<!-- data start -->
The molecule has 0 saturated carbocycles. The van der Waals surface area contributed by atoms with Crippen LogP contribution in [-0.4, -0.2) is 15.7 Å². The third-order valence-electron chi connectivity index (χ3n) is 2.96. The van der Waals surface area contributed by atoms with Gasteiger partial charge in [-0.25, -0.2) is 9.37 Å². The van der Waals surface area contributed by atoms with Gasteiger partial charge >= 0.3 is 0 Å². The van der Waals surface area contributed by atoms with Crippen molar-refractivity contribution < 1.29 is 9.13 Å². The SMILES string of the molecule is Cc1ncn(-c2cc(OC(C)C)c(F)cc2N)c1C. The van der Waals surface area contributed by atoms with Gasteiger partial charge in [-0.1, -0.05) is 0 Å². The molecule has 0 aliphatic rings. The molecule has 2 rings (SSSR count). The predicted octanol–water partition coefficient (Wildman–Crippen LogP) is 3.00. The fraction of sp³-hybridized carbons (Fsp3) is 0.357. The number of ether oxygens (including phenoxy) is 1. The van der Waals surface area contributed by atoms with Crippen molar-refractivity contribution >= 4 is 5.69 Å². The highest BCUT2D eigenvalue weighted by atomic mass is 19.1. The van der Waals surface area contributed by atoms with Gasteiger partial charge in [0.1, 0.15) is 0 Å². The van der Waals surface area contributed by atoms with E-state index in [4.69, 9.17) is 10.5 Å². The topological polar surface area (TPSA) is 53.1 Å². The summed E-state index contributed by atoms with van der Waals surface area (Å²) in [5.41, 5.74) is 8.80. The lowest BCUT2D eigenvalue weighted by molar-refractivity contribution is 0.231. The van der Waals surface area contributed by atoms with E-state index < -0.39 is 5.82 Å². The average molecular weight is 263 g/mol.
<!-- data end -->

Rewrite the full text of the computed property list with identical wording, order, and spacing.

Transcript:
The molecule has 0 saturated carbocycles. The van der Waals surface area contributed by atoms with Crippen LogP contribution in [-0.4, -0.2) is 15.7 Å². The third-order valence-electron chi connectivity index (χ3n) is 2.96. The van der Waals surface area contributed by atoms with Gasteiger partial charge in [-0.25, -0.2) is 9.37 Å². The van der Waals surface area contributed by atoms with Gasteiger partial charge >= 0.3 is 0 Å². The van der Waals surface area contributed by atoms with Crippen molar-refractivity contribution < 1.29 is 9.13 Å². The SMILES string of the molecule is Cc1ncn(-c2cc(OC(C)C)c(F)cc2N)c1C. The van der Waals surface area contributed by atoms with Gasteiger partial charge in [-0.1, -0.05) is 0 Å². The molecule has 0 aliphatic rings. The molecule has 2 rings (SSSR count). The predicted octanol–water partition coefficient (Wildman–Crippen LogP) is 3.00. The fraction of sp³-hybridized carbons (Fsp3) is 0.357. The number of ether oxygens (including phenoxy) is 1. The van der Waals surface area contributed by atoms with Crippen molar-refractivity contribution >= 4 is 5.69 Å². The highest BCUT2D eigenvalue weighted by atomic mass is 19.1. The van der Waals surface area contributed by atoms with Gasteiger partial charge in [0.1, 0.15) is 0 Å². The van der Waals surface area contributed by atoms with E-state index in [4.69, 9.17) is 10.5 Å². The topological polar surface area (TPSA) is 53.1 Å². The summed E-state index contributed by atoms with van der Waals surface area (Å²) in [5.41, 5.74) is 8.80. The lowest BCUT2D eigenvalue weighted by molar-refractivity contribution is 0.231. The van der Waals surface area contributed by atoms with E-state index < -0.39 is 5.82 Å². The average molecular weight is 263 g/mol.